What about the cultural changes that we have seen, specifically regarding consumerism?
“It is hard to predict – history tells us that often after a recession, spending habits increase. However, we hope here at Greenpeace that during this time where many people have had more time with their families and perhaps out enjoying nature[,] they will have found a new awareness of the uselessness of overconsumption and realise that it isn’t necessary to the same degree that we had previously.”
Future strategies and stimulus packages
When asked about whether or not the pandemic has increased the interest in climate activism, Mrs. Bowey answered:
“I think Greenpeace and other NGOs have been very good at steering the public narrative in this direction. All around the world, governments are set to give out billions of dollars in stimulus packages and it is vital that this money isn’t given to polluters but is given to people. You can read a letter from Greenpeace in the UK about this here.”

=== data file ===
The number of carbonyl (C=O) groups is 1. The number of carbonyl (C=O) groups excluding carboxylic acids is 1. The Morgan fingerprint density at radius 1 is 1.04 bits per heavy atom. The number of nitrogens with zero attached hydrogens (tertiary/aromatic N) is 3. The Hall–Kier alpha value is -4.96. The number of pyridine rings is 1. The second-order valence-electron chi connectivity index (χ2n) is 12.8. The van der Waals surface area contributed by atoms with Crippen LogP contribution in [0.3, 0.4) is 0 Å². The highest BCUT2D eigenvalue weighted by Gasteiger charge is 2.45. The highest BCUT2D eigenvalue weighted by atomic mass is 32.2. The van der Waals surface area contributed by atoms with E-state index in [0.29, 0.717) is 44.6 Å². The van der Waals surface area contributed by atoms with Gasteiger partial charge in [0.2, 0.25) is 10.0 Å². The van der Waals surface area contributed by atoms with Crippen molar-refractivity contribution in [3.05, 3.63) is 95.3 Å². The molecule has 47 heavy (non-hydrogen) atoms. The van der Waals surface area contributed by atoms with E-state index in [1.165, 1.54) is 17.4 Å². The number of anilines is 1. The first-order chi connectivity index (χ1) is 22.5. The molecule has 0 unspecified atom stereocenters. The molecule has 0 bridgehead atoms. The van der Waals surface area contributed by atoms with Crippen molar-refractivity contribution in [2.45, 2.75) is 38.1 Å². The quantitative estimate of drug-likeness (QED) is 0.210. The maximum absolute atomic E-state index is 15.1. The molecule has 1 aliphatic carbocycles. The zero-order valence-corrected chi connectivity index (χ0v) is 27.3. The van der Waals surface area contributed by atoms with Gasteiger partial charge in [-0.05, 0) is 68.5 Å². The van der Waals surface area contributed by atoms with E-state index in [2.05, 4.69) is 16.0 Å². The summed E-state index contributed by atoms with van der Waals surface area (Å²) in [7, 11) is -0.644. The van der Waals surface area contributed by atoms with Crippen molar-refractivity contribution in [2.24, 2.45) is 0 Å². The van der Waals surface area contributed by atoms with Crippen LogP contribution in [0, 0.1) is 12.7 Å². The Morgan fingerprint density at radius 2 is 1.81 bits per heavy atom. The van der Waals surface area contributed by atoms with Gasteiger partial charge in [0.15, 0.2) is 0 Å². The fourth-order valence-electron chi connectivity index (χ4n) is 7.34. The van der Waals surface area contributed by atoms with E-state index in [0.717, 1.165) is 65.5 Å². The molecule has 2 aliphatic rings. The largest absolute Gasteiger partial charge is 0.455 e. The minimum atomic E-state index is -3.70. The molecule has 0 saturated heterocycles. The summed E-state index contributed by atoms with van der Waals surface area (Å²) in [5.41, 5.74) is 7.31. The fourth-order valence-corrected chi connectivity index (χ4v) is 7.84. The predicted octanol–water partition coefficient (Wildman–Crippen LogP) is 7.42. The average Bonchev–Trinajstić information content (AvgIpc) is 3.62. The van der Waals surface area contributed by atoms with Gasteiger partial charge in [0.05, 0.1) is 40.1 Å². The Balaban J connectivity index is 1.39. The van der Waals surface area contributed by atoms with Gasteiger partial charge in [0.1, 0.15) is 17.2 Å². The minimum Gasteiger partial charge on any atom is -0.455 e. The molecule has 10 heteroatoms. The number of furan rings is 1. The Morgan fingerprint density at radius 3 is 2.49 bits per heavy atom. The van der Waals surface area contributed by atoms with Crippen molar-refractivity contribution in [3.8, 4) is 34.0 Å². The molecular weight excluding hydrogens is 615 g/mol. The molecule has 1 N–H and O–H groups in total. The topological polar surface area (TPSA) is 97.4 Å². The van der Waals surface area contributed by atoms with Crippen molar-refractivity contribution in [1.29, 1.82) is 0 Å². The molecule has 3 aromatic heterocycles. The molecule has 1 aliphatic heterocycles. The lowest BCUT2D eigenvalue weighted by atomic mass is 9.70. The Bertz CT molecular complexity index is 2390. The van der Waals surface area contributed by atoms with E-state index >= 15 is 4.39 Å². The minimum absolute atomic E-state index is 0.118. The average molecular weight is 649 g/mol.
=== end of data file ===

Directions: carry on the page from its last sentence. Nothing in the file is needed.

A stimulus package is an economic approach that is conducted by a government in order to stimulate a struggling economy.
“We are always in contact with political parties as part of our lobbying work. When we have made a proposal, for instance in this case about the green restart of Denmark, we then send it to all political parties with the aim that they will agree with our proposal and push it in parliament.”
The “green restart” Mrs. Bowey refers to is a campaign started by NGOs in Denmark. As Mrs. Bowey mentions, they have made a proposal hoping that the money from the Danish stimulus package will not end up in the hands of non-green companies such as oil and coal.
Moreover, Danish pension companies have recently announced that they are ready to invest 11-13 billion USD in a “green restart”, as they believe in the cause and that it will help the Danish economy (Bredsdorf, 2020).
A ‘green restart’ is not an exclusive Danish concept. Examples of this are found in the great amount of articles from publishers such as: The Conversation, “Why it doesn’t make economic sense to ignore climate change in our recovery from the pandemic”, The Guardian, “Climate crisis will deepen the pandemic. A green stimulus plan can tackle both” and Forbes, “Want To Jump-Start The Economy? Include A Green New Deal In The Stimulus Package” (Skarbek, 2020; Cohen & Kammen, 2020; Silverstein, 2020).